Part three is appropriately named, Emmaus and Beyond: The Growth of the Kingdom Document by the Doxological Gestures, Postures, and Feelings of a Priestly Homilist. From the start, he sets out to examine Origen’s writings without much scholarly opinions, standing against the normal ‘Platonist’ view and creating two new views (cosmo-theological and historical-escahtological). As he explores these areas, often critical of current scholarship of Origen, the author builds a case for the need to reexamine the ancient writer without presuppositions and ends with the simple question – ‘Is Origen’s exegetical pedagogy logocentric’? In this, he reexamines previous points and questions he raised in the first part, having presented two sides to the argument. He does so adequately and leaves open the possibility that while Origen himself didn’t prefer the non-assimilatist approach, it is still possible that it can be found within Origen’s pedagogical framework.

In the final section, he moves to examine two specific anti-logocentric viewpoints. It is noteworthy that Niculescu doesn’t shy away from looking at the political ramifications of allegorical readings of the bible through the incarnational Logos, and indeed, this section could very well stand apart from the whole and be used in current Jewish-Christian hermeneutic  discussions. This author is not shy about criticizing the ‘forced allegoricalizations’ made by Origen. He sees it as one interpreter making him or herself somewhat divine and thereby causing damage to another (and in this case, the Jews, as Origenistic interpretation seemingly removes all reference to a reality of the Jewish people.) From here, he examines Origen’s ‘authorization’ which is understandably a key in biblical interpretation. His conclusion, he admits, is tentative.

It would be unfair to the author to relate his conclusion, which requires self-reading and indeed, somewhat a self-analysis of one’s interpretative method. He writes in a heavy technical style in the first and fourth parts, but is readable, albeit at times with help for those untrained in pedagogy. He supplies ample evidence by the way of footnotes as well as supplying in six appendices examples and examinations of some of Origen’s interpretations. This work serves as a needed examination of Origen, often free from the examinations which have gone before, allowing Origen breathing room in the modern mind. He conclusions are his own, but easily recognizable as a plausibility.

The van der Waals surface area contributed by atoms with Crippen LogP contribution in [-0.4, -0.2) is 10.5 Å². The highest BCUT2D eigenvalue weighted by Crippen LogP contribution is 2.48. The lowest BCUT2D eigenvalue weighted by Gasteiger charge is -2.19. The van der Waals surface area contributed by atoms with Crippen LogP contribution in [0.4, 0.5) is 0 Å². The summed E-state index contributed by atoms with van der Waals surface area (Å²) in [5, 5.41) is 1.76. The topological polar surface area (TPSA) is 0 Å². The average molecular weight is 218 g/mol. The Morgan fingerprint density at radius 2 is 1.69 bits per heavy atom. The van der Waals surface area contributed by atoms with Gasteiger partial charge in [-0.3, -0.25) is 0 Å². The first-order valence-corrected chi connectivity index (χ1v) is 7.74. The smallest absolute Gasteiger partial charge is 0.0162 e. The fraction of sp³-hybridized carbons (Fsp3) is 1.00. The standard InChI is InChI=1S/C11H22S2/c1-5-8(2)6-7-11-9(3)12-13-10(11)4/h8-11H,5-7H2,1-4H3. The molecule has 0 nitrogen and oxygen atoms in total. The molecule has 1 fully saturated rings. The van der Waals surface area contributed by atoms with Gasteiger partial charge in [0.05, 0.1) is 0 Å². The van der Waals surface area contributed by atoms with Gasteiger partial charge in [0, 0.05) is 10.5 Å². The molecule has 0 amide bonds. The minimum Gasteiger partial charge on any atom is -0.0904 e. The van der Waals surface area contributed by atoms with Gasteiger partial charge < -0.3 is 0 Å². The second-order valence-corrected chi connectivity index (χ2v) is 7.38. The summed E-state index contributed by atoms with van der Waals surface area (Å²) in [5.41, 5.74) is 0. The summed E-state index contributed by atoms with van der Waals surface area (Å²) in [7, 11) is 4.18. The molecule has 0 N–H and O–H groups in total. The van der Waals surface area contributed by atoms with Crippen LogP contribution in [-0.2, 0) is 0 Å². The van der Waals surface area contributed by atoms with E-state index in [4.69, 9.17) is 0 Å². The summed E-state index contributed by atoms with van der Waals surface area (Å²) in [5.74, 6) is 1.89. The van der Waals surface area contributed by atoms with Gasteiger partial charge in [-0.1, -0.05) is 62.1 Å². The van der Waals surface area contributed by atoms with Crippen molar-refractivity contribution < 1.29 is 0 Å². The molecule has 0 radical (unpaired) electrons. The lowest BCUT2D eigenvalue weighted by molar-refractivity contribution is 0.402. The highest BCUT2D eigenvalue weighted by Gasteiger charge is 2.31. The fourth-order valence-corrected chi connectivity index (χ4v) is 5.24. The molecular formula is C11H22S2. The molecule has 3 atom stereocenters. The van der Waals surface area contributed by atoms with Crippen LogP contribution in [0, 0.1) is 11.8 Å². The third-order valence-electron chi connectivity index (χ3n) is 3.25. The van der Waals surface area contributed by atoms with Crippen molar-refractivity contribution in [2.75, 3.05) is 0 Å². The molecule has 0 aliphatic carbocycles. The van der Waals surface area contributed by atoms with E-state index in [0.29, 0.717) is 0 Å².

In the end, Origen comes across as a preacher, first and foremost who is solely devoted to Scripture, and will we may disagree with him, his devotion is fundamental. This book is every bit as deep as Origen’s writings.

I want to thank Gorgias Press, whose motto is ‘publishing for the sake of knowledge’, for this review copy. Gorgias Press is a company which has a focus on the East. I would encourage you to look through their catalog which have a great many titles which may interest different types of readers.

Post By Joel Watts (10,115 Posts)

Joel L. Watts holds a Masters of Arts from United Theological Seminary with a focus in literary and rhetorical criticism of the New Testament. He is currently a Ph.D. student at the University of the Free State, analyzing Paul’s model of atonement in Galatians. He is the author of Mimetic Criticism of the Gospel of Mark: Introduction and Commentary (Wipf and Stock, 2013), a co-editor and contributor to From Fear to Faith: Stories of Hitting Spiritual Walls (Energion, 2013), and Praying in God's Theater, Meditations on the Book of Revelation (Wipf and Stock, 2014).

Website: → Unsettled Christianity